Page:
Miners' strike at 40: Twelve months of action and '40 years of pain' for North East

All of the near 23,000 men of the County Durham and Northumberland coalfields were out on strike at some point between 1984 and 1985. Credit: Keith Pattison

The miners' strike brought 12 months of hardship to the people of the coalfields of County Durham and Northumberland.

But for some communities, the suffering did not end in March 1985.

In Easington, a former pit village in County Durham, ex-miner Stephen Fergus said what followed was "40 years of pain".

The Easington Colliery Welfare trustee and volunteer remembers what life was like before the strike, and recalled how "things changed overnight".

Once bustling businesses shut up shop, people moved out and houses were left empty. These issues, he said, have never been resolved.

"It doesn't matter which political party's in power," he told ITV Tyne Tees. "The east coast of Durham has had no investment whatsoever."

Ex-miner Stephen Fergus gives his perspective on how the strike changed his village forever

Before the strike and the ensuing colliery closures - communities like those in County Durham and Northumberland centred around mining were flourishing.

Paul Swinney, director of policy and research at independent think tank Centre for Cities, said: "Mining was a really key exporting sector for the North East. It's selling something to the rest of the country, to the rest of the world.

"It's bringing money in which puts money in people's pockets so they can go out and spend in the shops and the pubs etc.

"If you take that brick in the wall out then everything collapses around it."

The impact to this day is stark in some of the latest government figures.

Empty businesses and houses are scattered throughout Easington. Credit: ITV Tyne Tees

Impact in figures

The percentage of children living in low income families in Easington, Blackhall and Horden is between 25% and 30%.

Those figures, from the Department for Work and Pensions from 2021 and 2022, compare to the national average of 20%.

According to the 2021 census, the amount of people in full time employment in these former coalfield areas is also much lower than the national average of 34%.

In the three communities that figure is between 26% and 31%.

And there is still a skills shortage in the area. Census figures from 2021 show the number of people aged over 16 with no qualifications is between 26% and 32%.

That is compared to a national average of just 18%.

The communities hit the hardest were those that were totally dependent on the mines.

The impact of the miners' strike is still felt across former pit villages like Easington, Horden and Blackhall. Credit: ITV Tyne Tees

Mr Swinney attributes the North East's struggle over the decades to the underperformance of cities in producing employment opportunities for those living as far out as the coalfields.

"The real issue for the North East economy and the reason why it struggled over the last 30 to 40 years isn't just the closure of industry," he continued.

"That clearly was a blow [but] it was the ability of cities in particular to generate the jobs and more high paid activities as the UK economy moved towards that."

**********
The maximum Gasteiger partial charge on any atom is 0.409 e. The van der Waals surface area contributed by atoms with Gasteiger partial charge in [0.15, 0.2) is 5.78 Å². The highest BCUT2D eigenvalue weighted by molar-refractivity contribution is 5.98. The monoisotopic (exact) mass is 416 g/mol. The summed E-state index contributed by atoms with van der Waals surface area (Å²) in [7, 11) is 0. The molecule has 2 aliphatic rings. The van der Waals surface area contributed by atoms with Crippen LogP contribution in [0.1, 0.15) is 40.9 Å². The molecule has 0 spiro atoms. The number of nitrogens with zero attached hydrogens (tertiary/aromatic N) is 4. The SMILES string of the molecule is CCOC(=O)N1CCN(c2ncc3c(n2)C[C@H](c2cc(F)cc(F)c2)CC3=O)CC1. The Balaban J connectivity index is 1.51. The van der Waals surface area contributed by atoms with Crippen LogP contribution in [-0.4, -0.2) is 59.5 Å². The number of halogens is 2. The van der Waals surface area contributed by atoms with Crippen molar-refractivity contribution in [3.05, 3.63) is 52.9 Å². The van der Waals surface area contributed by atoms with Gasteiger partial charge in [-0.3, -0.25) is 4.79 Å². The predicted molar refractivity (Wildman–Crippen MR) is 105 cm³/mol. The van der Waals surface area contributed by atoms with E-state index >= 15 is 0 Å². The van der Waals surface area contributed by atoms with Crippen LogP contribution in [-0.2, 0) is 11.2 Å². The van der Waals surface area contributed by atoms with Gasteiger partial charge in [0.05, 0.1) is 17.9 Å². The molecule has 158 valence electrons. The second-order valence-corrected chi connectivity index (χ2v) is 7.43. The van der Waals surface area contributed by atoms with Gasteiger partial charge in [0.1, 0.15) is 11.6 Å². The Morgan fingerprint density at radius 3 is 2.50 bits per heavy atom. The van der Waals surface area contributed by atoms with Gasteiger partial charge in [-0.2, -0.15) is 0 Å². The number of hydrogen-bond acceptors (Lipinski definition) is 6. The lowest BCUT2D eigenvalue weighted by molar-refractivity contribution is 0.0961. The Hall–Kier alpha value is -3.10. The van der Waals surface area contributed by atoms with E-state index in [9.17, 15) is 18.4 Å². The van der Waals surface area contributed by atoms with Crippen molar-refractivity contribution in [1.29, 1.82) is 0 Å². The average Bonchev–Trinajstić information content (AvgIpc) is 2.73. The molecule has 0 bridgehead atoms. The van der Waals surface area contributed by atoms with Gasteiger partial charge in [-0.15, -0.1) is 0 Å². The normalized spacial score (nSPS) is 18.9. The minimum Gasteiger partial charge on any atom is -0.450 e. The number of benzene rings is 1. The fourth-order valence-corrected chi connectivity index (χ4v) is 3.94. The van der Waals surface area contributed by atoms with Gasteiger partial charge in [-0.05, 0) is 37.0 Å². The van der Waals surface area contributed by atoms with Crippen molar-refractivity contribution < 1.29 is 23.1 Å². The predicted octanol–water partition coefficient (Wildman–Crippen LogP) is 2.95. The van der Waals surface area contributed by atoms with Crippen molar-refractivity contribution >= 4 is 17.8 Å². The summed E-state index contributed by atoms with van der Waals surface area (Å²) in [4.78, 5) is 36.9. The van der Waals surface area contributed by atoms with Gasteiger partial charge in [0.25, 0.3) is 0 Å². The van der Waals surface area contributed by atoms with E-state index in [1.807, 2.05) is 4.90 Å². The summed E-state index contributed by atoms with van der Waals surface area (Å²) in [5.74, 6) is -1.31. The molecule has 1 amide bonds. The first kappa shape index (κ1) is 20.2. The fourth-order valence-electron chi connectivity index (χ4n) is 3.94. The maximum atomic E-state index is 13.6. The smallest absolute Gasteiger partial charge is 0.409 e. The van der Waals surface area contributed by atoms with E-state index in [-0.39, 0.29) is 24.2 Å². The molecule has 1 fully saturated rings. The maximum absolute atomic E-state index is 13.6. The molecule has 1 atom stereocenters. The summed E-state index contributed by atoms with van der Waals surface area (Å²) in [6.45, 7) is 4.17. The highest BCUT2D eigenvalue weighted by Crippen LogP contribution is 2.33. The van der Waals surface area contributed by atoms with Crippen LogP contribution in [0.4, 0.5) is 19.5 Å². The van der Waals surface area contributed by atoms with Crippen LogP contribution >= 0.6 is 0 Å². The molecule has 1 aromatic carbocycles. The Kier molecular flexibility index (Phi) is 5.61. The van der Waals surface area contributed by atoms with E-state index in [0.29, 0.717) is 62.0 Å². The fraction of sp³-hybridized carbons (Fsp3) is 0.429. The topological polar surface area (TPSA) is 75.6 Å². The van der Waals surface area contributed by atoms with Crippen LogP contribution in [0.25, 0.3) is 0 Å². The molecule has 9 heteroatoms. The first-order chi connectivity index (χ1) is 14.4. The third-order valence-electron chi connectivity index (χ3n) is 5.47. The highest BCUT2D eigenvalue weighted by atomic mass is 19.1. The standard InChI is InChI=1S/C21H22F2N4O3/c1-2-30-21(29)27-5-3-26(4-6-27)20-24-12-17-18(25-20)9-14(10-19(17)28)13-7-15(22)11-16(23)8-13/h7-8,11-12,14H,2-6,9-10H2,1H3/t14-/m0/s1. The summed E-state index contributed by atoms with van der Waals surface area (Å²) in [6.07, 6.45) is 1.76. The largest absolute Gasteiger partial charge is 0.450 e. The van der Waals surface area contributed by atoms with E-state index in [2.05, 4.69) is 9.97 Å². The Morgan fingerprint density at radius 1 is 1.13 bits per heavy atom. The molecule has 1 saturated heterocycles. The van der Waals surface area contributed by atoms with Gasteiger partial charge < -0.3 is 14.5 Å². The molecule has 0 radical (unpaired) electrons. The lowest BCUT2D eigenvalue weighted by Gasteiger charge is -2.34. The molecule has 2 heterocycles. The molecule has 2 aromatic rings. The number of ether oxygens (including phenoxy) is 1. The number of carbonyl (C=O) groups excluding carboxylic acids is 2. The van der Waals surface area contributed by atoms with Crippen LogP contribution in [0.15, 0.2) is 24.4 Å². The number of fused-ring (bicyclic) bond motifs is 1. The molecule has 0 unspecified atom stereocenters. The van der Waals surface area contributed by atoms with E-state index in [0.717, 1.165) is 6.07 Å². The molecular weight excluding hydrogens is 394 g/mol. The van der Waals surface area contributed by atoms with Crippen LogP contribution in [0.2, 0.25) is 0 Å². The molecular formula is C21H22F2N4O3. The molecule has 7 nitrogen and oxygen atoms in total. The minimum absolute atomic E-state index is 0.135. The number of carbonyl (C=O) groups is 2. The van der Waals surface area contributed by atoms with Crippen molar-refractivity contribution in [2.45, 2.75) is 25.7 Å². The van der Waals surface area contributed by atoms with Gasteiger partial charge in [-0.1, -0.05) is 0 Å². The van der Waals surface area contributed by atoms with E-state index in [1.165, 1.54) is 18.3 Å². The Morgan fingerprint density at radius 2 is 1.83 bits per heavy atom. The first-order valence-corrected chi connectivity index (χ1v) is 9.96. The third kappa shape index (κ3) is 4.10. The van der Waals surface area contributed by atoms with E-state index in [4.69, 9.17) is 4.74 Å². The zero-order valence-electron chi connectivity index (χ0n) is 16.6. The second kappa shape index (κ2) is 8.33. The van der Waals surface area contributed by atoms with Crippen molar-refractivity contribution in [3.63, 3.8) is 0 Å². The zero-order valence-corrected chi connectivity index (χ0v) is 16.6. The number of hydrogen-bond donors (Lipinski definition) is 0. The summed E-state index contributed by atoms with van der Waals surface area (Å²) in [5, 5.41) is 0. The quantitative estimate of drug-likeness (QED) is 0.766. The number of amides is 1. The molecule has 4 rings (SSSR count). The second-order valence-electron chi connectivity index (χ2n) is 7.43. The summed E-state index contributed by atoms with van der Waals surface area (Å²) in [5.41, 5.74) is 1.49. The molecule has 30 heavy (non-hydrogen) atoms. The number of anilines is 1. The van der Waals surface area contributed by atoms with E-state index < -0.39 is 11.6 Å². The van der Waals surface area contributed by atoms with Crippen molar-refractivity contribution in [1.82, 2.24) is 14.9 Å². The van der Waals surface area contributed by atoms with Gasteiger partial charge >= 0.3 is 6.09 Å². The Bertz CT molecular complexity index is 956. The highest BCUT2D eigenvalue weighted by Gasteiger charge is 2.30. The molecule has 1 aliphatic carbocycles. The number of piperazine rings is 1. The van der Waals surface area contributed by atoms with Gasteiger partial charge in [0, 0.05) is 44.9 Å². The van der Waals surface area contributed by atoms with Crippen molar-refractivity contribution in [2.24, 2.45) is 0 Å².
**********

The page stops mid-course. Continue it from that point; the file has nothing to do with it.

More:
Mr Swinney also credits the failure of the region to bounce back with the nature of the approach to regeneration.

"We've had pits on certain sites and the pit has closed and I think there's been a bit of a mindset that something's been there before, so something must go on that direct site once again," he explained.

This, he said, resulted in building office blocks on former pit sites and out of town developments which replaced one set of low skilled jobs with other low skilled jobs.

The Hub House in Horden offers support to those in the area who need it. Credit: ITV Tyne Tees

There was still "hope" for the North East with current developments and investment in Newcastle and Sunderland which could bring high value jobs.

Hope is also provided by organisations working to help improve communities like Horden.

Among them is the Coalfields Regeneration Trust. Paula Snowdon, regional development manager, is working to combat challenges faced by those who live there.

She told ITV Tyne Tees the loss of industry could still be seen today with "employment challenges, health challenges, skills shortages and [poor] transport links" affecting the region.

"We've now got a lot of teams on the ground who can respond to those challenges and we're moving in the right direction," she added.

The organisation works to create opportunities for coalfield communities, improve health, skills and employment.

At East Durham College, the area's heritage is not forgotten but the focus is on the future.

A prospectus for East Durham College included qualifications which were all geared towards training miners. Credit: ITV Tyne Tees

The college began as a miners' training college, offering the National Certificate in Mining, but it has had to reinvent itself. Now, more than 7,000 students study everything from music to IT.

Carina Tomlinson, vice principle, said: "We are one of the few colleges that offer all 15 subject sector areas, so we have a great breadth of offer in this college because for us it's about social mobility, and not just employment, [but] to go on to university and do things that they may be the first person in their family to do.

"There are a lot of minimum wage jobs around the area but we want our students to aspire to better than that."

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